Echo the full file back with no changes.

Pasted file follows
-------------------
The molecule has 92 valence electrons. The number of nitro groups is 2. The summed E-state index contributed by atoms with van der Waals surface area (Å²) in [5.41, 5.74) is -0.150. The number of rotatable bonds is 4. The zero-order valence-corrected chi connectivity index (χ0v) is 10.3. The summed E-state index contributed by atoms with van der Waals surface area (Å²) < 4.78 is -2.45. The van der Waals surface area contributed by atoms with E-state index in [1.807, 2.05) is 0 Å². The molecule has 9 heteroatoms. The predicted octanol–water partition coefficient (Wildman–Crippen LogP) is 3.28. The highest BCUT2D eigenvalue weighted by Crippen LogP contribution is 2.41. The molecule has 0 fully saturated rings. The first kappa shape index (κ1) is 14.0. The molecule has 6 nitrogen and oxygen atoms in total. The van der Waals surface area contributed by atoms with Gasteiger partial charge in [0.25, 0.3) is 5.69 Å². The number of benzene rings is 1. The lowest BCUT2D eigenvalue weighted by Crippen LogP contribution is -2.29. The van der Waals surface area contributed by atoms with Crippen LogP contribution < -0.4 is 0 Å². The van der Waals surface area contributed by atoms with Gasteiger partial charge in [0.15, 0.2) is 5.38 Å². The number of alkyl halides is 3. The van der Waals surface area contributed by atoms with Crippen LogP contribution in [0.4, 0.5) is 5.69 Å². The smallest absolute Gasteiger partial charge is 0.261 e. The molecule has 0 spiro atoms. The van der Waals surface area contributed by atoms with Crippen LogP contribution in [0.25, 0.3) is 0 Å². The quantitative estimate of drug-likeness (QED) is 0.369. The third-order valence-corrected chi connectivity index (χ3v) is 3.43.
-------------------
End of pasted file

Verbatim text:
The molecule has 92 valence electrons. The number of nitro groups is 2. The summed E-state index contributed by atoms with van der Waals surface area (Å²) in [5.41, 5.74) is -0.150. The number of rotatable bonds is 4. The zero-order valence-corrected chi connectivity index (χ0v) is 10.3. The summed E-state index contributed by atoms with van der Waals surface area (Å²) < 4.78 is -2.45. The van der Waals surface area contributed by atoms with E-state index in [1.807, 2.05) is 0 Å². The molecule has 9 heteroatoms. The predicted octanol–water partition coefficient (Wildman–Crippen LogP) is 3.28. The highest BCUT2D eigenvalue weighted by Crippen LogP contribution is 2.41. The molecule has 0 fully saturated rings. The first kappa shape index (κ1) is 14.0. The molecule has 6 nitrogen and oxygen atoms in total. The van der Waals surface area contributed by atoms with Gasteiger partial charge in [0.25, 0.3) is 5.69 Å². The number of benzene rings is 1. The lowest BCUT2D eigenvalue weighted by Crippen LogP contribution is -2.29. The van der Waals surface area contributed by atoms with Crippen LogP contribution < -0.4 is 0 Å². The van der Waals surface area contributed by atoms with Gasteiger partial charge in [0.15, 0.2) is 5.38 Å². The number of alkyl halides is 3. The van der Waals surface area contributed by atoms with Crippen LogP contribution in [0.4, 0.5) is 5.69 Å². The smallest absolute Gasteiger partial charge is 0.261 e. The molecule has 0 spiro atoms. The van der Waals surface area contributed by atoms with Crippen LogP contribution in [0.25, 0.3) is 0 Å². The quantitative estimate of drug-likeness (QED) is 0.369. The third-order valence-corrected chi connectivity index (χ3v) is 3.43.